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VOL. 1. MONROE, LA., MONDAY, JULY 5, 1886. NO. 205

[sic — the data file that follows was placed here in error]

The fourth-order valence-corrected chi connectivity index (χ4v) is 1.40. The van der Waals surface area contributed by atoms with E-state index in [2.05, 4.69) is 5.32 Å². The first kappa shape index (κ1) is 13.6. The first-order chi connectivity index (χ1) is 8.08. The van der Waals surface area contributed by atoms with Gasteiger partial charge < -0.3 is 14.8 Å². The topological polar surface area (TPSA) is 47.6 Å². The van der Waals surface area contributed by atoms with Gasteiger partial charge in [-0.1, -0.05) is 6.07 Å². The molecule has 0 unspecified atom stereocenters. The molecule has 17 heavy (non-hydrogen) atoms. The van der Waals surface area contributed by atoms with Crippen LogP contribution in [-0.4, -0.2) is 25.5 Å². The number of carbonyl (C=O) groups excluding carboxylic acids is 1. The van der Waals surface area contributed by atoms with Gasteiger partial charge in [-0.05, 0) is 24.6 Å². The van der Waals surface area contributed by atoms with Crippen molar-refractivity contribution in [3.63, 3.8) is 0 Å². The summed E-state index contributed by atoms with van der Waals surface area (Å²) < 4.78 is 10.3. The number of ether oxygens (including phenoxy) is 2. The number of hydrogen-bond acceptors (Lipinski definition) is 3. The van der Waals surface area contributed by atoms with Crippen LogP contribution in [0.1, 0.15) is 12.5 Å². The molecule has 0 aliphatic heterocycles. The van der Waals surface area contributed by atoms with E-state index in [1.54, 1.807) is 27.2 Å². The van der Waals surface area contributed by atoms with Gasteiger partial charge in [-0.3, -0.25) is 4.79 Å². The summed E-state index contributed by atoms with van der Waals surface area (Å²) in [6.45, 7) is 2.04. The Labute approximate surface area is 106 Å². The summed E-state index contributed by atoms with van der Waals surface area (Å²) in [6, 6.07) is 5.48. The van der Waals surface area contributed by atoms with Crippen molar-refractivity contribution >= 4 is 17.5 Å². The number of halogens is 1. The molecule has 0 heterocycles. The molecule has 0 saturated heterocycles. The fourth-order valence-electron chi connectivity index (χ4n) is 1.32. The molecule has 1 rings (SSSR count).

DAILY TELEGRAPH. G.W. MIeCRANIE. Editor. ne we V. M. TELLES, Publisher and vi Business Manager. - - - ---- - ch The Weather and River, ini WASHINGTON, July 4-For Ala- m bamrns, Miseulelppi, Louisiana, Texas en and Arkansas-Generally fair weather ui stationary temperature, variable winds na The rivers will remain nearly station- be ary. ze Approved. tel The president has approved the di- pr plomatic and consular appropriation m' bill; the act authorizing the Denison In and Wachita Valley Railroad Com- th. pany to construct and operate a rail. CO way through the Indian Territory, pe and five private pension bills. He frc an also vetoed one private pension bill. Rioting. th ist VIENNA, July 4.-Advices from Belgrade, the capital of Servia, say me the Servlan peasantry generally are rioting. They refuse to pay the taxes levied since the unsuccessful war against Bulgaria, and illtIeat the tax collector. Their hostility to King o Milan's government is continually fermented by the opposing party. rol A&KIND WORD FOR THE CAPITALIST ml Since the day when Lazarus lay at fle the rich man's gate and the dogs licked an his sores, Dives has been taken as a type of the capitalist, who enjoys the ist good things of this world, and who, lar in the next, is to be devoted to eternal Le torment, while the poor man is expect- frig ed to lie In Abraham's bosom. Though gl' this comparison may be appropriate in some few Instances of the present day, as'a rule, It is equally unjust to apply it to either capital or labor. There is a dignity and honor in the labor of to-day which would scorn to b eat of the crumbs from anybody's her table, and there Is uprightness and HeI pride In the American workingman bus which no circumstances could induce If h him to prostrate at any man's gate. she It should be the equal object of cap- tail ital and labor to go hand in hand. pros Imposition and persecution on the wid one part and vituperation and Injury and on the other are alike reprehensible. afte Harsh words, though they break no taki bones, do not tend to reconciliation, of and It is to the harmonizing of all an- Mai tagonistic influences that the efforts of Cati every good citizen should be directed. his These -reflections are suggested by Chu the frequent recurrence in the news, mar papers of such expressions as "'bloated to sl bondholders," "thieving corporations," But and the like, and while, as has been was said before, in some cases these epi said thets may properly apply, as sweep- One Ing assertions they are neither just nor une: generous. And industrial organs who le 1 can not feed their subscribers on less the highly seasoned meats are harmfully in f1 exciting the fevered pulse of the labor flam interests of the country. back Without the capitalist and the cor.- His poration the wheels of industry would but I soon clog. Capital, the mainspring of stran movement, enables the hands of labor Sudd and enterprise to keep rythmic time plac with the advancing dclay. fcsldes, to ih Peter Cooper, Paul Tulane and a long list of public benefactors were or are capitalists. The bondholder is a State necessity. Taking hold of all great works for extending commerce, of measures of internal improvement too vast for private enterprise-to build railroads and canals or control a river, of great structures for oljects of art, charity or industry, the bondholder is instrumental in giving work to the mighty armies of labor. lie is also is entitled to notable distinction as the 'r upholder of the pillars of credit of a Is nation or a State. Nor should the i- bondholder be under-rated as a citi zen. He can not thrive on the disas ters of a country and it is among a prosperous people that he finds his n most congenial field for investment. Instead of seeking the ruin of others the capitalist can only be induced to come when industry, energy and pros perity invite. The bondholder, if from self-interest alone is a law-abid Ingcitizen, conservative in his views, and deeply concerned for the honor of the State, and in the economic admin. istration of the governments under which are placed his heavy invest ments. e What we have said douj not, of course, refer to the Dives, the railroad wrecker, stock waterer, or to any cor poration that strives to grind the souls out of its employes. Such exceptions gain a just and unenviable notoriety. But the vast accumulations of capital roll on in silence like the forces of a mighty river, bearing on its snrlace t fleets of rich argosies-creating wealth and distributing wealth. a Louisiana needs a few more capital. e sts and bondholders to develop her lands, her mines and her commerce. I Let laboring men join with their friend the Item in inviting them and giving them welcome.-I-V 0. City Item, SDIED OF FRIGIIr. An Over-Superstitious Man Who WJ ý Haunted by his First WVife's Spirit. NEW YORK, June, 20.-When on her deathbed three months ago, Eva Hebron, of Round Brook, warned her husband 'dwin, not to marry again if he valid his p: a:e cf mind. Before she passed away, Mrs. IIebron, ob tained her sorrowful husband's solemn promise that he would live and die a widower. The wife died contented and was duly buried. A short time afterward he became married again, taking unto himself a buxom widow of forty summers. lHer name was Mary Chandler and she was a Roman Catholic. IIe immediately renounced his faith in the Methodist Episcopal Church and embraced Catholicism, In many other ways he also endeavored to show his affection for his new wife. But the neighbors remarked that he a was restless and seemed unwell. IIe s said himself that he could not sleep. I One night he was awakened from an 1 uneasy slumber by an alarm of fire. V lie leaped out of bed, and going to n the window saw the Episcopal Church b in flames. Ile watched the darting I, flames for a moment, then staggered E back with an expression of horror. 1 His wife asked what was the matter h but he did not appear to hear her. A h strange fascination seemed to hold him , Suddenly he shrank back again a placed his hands before his eyes as if h to shut out It qwyfll vi ion and from. J g bled in every limb. ,o "See," he cried, "see, the sprit of e my dead wife comes back to haunt me it Oh, why do you reproach me! Oh, )f God!" he shrieked "deliver me from o the awful curse. See how she sneers d and mutters, 'As you loved me in life, r, as you cheerish my memory, as you , value your peace of mind, I charge is you never to marry again.' Don't e look at me so Eva. Do not scorn me. 0 Oh, God can the dead thus return to e the world to tantalize those who have a wronged them? Heavens, she brings e an army of ghastly creatures to end my life! Ten thousand devils! How they jeer and jibd(! Merciful God!" a The terrified man fell prostrate on s the floor with a pitiful moan and t fainted. From that night he verily 'S believed he was a doomed man. His 0 dreams, were hideous, his wakefbl moments frightful. There always hov if ered about him, it seemed to his Im agination, the haunting spirit of his ', buried wife. Darkness and daylight f were the same, the dismal shadow ever present. The man became a mo. r nomaniac. One morning his counter nance looked more ghastly than ever and he told his friends he had had a f horrible dream. He thought Eva's I skeleton lay by his side. The Idea frenzied him. He leaped s from the bed, but the spectre followed s At length it pinioned him to the wall with one bony finger. He thought he I felt his life blood ooze from his piprced a heart and drip to the floor. Then he e thought his departed wife licked up a his face and flowing blood with ghoul ish greed. "So," she screamed, "I sup the vi r tality of my false husband." This story convinced Hebron's friends that r he was insane and steps were about to I be taken to have him removed to the asylum, where one morning last week he was found dead in bed. No one disputed that he died from sheer fright. His uneighbore do not believe that he was insane, but they think I that he was over superstitious. He- i bron left a will, recently made, divid. c ing a few thousand dollars' worth of e property between his wife and his i sister. Mrs. Hebron has decided to I contest the will, on the ground that her late husband was insane when he t made it. t 0 False Prophets. ti The last century was prolific of false fa prophets. Jane Wardlaw the wife of a tailor at Iloltonle Moors, Lancashire, started the delusion that Christ's sec. a ond advent was at hand, and that He a would appear in the form of anwoman. Shortly afterward Ann Lee, wife of a blacksmith, living in Todd lane, Man- fa, chester, adopted the views of Jane at Wardlaw, but went far 4beyond them, of and became known as mother of the ref sect who now began to be called Sha. th kers, because they made a strange ui kind of dancing one element of their m worship. Ann Lee (whose husband's name was Stanley) had been a Quaker, but her new doctrine had no connect- wi ion with her previous convictions. sh She professed to see visions, and in HI 1780, she declared that the Lord Jesus tes had appeared to her one night and thb had become one with her, so that whatever she said or did was His ae saying or doing. 1Icr claim was to be he brideof the Limb, as seen by St. W John, but her pretension· met with da little acceptance in England, and she was inspired to seek a new home in America. To New York she went In 1794, accompanied by her seven rlscl pies and her husband, who soon separated from her, for now arose a new tenet-the necessity of celibacy. This doctrine not com mending itself to the citizens of New York, Ann 'Lee went out into the wilderness of Niskenna and founded the settlement of Water Vllet, which still exists, She made herself very obnoxious to the American Govern. ment, was arrested as a British spy, and thrown into prison. Persecution increased her notoriety, and she be. came known as the "female Christ." She died in 1783, but her followers protested that she was not dead, onlv withdrawn from sight." Joanna Southcott was born iw vonshire about 1750. She spe younger days as a domestic but in middle life took the u* g prophecies couched in coarse and Ua.. couth prose or verse. 8.he found follow ers in Exeter, but soon went up- to London, where she obtained a wider field for the exercise of her talents. She drew her Inspiration, like others of her kind, from the Apocalypse, and made a considerable Income by the sale of seats, which were warranted to insure the salvation of those who purchased them. In the year 1814, being then over 60 years of age, she gave out that she was the divinely appointed mother of the Shiloh, and that his birth on the ensuing 14th ef October would be the second coming of Christ. Her adherents then numbered about 100,000, and they provided a magnitl, cent cradle for the expected Infant. A crowd assembled at the predicted midnight, and only dispersed when they were informed that Mrs. South cott had fallen into a trance. On the 27th (lay of December following she died. Her followers refused to believe that she was dead, and would not allow her to be buried; but when de. composition began to set in they cons sented to a post-mortem examination which revealed dropsy as the cause of her death. Robert Matthews, in America, at the beginning of this century, took up the profession of prophet, and entered in an extra ordinary career of impos ure, fraud and crime. Hle was ar auged for murder, but only convicted or assaulting his daughter with a vhip. Of his latter days we have no ecount, nor are his blasphemous and efarious doings worth recording irther.- q(Jiver. A contributor to the Prairie Farmer icetiously attributes the recent storms ad cyclones to the prevailing style f ladies' hats worn this spring. They ach so far into the upper air that key disturb the equilibrium of things p there; hence meteorological corn lotion. A good Iochster, N. Y., pastor, a idower, proposed to a young lady, a sort time since, but was rejected. is feelings had the second severe st when a widow neighbor sent him e following text to preach frornm: You ask and receive not, because you ka miss.."-Rochestcer t'.ri·s, A heavy wind storm ,assed over 'aco last Tuesday, doing about $:~3000 imago to buildings in the !own.